Donne Trotter to drop out of 2nd Congressional District race to replace Jesse Jackson Jr.

December 28, 2012 (CHICAGO)

Senator Trotter has been under criticism since his arrest earlier this month for trying to carry a gun through a security checkpoint at O'Hare airport.

In addition to his legal problems, a recent newspaper report connected Trotter to a $1 million grant to a now-indicted police chief. Add it all up and the race is now minus Donne Trotter.

Trotter was nowhere to be found at his South Side home, but Friday, Democratic officials confirmed what many already knew.

"He feels that the Democratic Party is fractured very badly, and that could cause other political fallout down the road," said Thornton Township Supervisor spokesperson Bob Storman.

The decision to drop out of the Congressional race comes about three weeks after Trotter was arrested at O'Hare for trying to board a plane with a gun.

Trotter said he accidentally left the gun in his bag after working a security job the night before.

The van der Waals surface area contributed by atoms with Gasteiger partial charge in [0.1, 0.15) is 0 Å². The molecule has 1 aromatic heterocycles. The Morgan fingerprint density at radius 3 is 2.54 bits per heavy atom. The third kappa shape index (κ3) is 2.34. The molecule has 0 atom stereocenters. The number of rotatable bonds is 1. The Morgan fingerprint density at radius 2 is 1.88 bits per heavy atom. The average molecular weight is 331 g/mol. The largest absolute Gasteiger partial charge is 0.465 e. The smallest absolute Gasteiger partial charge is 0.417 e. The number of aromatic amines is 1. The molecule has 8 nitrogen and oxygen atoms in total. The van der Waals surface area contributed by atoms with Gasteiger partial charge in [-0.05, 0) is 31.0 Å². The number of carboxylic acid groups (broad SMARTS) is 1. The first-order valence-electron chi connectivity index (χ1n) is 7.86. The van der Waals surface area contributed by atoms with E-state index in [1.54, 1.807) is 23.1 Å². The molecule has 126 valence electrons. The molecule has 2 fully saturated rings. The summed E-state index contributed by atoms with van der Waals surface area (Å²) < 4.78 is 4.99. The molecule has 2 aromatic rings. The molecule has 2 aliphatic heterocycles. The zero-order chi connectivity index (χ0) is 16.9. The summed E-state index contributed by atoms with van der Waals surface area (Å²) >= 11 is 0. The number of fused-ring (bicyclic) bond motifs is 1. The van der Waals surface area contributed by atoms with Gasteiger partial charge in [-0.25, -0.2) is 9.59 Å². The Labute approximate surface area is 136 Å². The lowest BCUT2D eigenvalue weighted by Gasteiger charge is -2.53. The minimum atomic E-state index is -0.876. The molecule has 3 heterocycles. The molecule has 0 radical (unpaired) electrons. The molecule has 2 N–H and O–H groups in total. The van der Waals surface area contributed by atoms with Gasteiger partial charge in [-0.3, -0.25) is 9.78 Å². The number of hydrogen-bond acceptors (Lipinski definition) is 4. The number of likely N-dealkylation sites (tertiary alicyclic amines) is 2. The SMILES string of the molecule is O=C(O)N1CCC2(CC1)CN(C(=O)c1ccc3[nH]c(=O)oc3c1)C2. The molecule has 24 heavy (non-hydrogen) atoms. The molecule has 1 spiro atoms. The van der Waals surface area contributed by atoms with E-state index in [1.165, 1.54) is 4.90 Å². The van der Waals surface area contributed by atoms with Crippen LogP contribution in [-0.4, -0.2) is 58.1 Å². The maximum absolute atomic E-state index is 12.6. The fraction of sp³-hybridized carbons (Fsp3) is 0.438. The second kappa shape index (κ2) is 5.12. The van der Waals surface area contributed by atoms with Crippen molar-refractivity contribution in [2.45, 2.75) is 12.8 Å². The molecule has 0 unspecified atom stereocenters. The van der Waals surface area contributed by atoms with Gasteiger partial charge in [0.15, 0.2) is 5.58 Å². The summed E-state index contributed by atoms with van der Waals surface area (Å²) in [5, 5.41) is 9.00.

"I do intend on staying in the race at this time. And I'm going to continue to campaign for the people in the 2nd Congressional District," Trotter said on December 6.

But afterward, Trotter failed to garner the endorsement of Democratic committee members, despite support from powerful allies like Thornton Township Supervisor Frank Zuccarelli.

"For the sake of party unity, you have to move forward because at this stage of the game, nothing is more important than democratic unity," Storman said.

"I think he was the leading candidate," said ABC7 political analyst Laura Washington. "He would have probably gotten the democratic slate if not for the incident with the gun, and he's very well known, very well-established in his part of the district. So he had a really good shot at it."

The party still hopes to back a single candidate in an ever-widening field that includes Chicago Alderman Anthony Beale, State Senator Toi Hutchinson, former State Representative Robin Kelly, State Senator-elect Napolean Harris and former Congresswoman Debbie Halvorson.

"In a primary, you don't need a majority," said Roosevelt University professor Paul Green. "You just need the most votes. This could possibly make former Congresswoman Debbie Halvorson a player."

"The suburban turnout in the most recent election was much higher than it was in the city, so you've got a lot more suburban clout than you've ever had before in that district," Washington said.

Trotter is scheduled to speak to reporters Saturday morning. His endorsement of a candidate could still carry weight in the race.

January 3 is when candidates can begin filing petitions of the February 26 primary.

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